New Delhi: With existing literature showing Electromagnetic Radiation (EMR) interfering with the biological systems, an expert committee of Environment Ministry has stressed on minimising exposure levels by adopting stricter norms to match the best in the world.
"There is an urgent need to focus more scientific attention to this area before it would be too late," cautions the expert committee set up by the Ministry in August last year to study the possible impact of communication towers on
"Precautionary principle approach should be used to minimise the exposure levels and we may have to move ahead and adopt stricter norms followed in some other countries like Russia, China, New Zealand," the study stated.
It further said studies on impact of cellphone tower radiation on birds and wildlife are almost nonexistent from India. "There is an urgent need for taking up well-designed studies to look into this aspect."
"Well-designed long-term impact assessment studies would be required to monitor the impact of ever-increasing intensities of EMRs on our biological environment. Meanwhile, the precautionary principle should prevail and we need to better our standards on EMF to match the best in the world," it said.
The 10-member committee headed by Bombay Natural History Society (BNHS) Director Asad Rahmani also called for a law for protection of urban flora and fauna from emerging threats like ERM/EMF as conservation issues in urban areas are different from forested or wildlife habitats.
The committee said "the review of existing literature shows that EMRs are interfering with the biological systems in more ways than one and there had already been some warning bells sounded in the case on bees and birds, which probably heralds the seriousness of this issue and indicates the vulnerability of other species as well."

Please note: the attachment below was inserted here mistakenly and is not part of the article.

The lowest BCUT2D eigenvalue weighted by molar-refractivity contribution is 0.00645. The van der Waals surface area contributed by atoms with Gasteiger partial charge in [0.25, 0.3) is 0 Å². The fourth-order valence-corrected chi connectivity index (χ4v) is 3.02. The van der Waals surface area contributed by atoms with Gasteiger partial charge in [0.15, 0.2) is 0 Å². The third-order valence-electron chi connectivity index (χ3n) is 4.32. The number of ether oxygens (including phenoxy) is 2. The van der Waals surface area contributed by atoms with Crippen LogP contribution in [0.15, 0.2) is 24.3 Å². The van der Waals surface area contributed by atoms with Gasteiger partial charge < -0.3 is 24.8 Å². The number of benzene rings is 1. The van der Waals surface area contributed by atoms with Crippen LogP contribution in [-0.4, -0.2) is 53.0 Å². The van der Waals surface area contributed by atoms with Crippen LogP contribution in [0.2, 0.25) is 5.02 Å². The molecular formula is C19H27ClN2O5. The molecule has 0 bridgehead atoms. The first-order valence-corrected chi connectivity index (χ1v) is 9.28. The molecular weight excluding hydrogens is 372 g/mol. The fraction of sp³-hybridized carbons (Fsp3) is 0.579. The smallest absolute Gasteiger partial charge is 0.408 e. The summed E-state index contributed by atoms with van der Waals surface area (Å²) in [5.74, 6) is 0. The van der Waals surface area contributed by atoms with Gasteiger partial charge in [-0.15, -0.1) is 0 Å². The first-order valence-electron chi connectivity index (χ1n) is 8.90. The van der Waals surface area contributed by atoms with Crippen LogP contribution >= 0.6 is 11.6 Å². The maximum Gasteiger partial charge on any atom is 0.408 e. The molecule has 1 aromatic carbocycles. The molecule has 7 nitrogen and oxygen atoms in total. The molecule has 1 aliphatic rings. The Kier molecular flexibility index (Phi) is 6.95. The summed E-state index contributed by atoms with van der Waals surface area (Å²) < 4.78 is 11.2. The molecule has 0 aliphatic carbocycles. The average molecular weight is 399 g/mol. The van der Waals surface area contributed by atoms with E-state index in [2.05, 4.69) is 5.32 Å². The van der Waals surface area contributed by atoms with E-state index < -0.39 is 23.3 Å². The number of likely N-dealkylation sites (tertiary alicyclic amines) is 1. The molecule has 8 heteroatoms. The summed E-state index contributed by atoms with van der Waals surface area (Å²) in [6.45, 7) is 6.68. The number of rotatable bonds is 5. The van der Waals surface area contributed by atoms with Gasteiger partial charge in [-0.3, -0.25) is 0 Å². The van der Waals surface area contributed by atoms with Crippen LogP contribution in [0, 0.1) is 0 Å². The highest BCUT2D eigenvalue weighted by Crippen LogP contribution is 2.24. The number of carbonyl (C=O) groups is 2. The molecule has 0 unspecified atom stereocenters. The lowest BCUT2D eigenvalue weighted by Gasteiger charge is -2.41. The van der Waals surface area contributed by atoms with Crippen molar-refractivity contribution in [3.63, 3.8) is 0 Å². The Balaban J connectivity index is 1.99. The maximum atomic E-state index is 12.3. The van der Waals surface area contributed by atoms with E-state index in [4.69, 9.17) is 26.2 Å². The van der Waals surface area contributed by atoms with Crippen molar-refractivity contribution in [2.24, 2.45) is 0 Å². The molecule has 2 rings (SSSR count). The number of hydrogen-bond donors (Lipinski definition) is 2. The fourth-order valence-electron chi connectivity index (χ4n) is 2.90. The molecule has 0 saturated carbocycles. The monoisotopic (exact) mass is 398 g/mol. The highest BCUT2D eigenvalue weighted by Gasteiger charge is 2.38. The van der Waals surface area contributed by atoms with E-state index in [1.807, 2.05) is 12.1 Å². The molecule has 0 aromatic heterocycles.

"Public consultation should be made mandatory before installation of cell phone towers in any area. The Forest Department should be consulted before installation of cellphone towers in and around PAs and zoos. The distance at
which these towers should be installed should be studied case-by-case basis."
To prevent overlapping high radiations fields, new towers should not be permitted within a radius of one kilometer of existing towers, the committee has recommended.
With nearly 800 million Indians having mobile phones, making it the second largest mobile phone-subscriber population in the world after China, the committee estimates that by 2013, India will have over one billion cellphone
connections. "Today, in absence of any policy on infrastructure development and location of cell phone towers, a large number of mobile phone towers are being installed in a haphazard manner across urban and sub-urban habitats in India", it said.
The panel also sought an independent system for monitoring of EMF pollution across the country since EMF is an invisible form of pollution.
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Updated Date: Oct 28, 2011 14:26:13 IST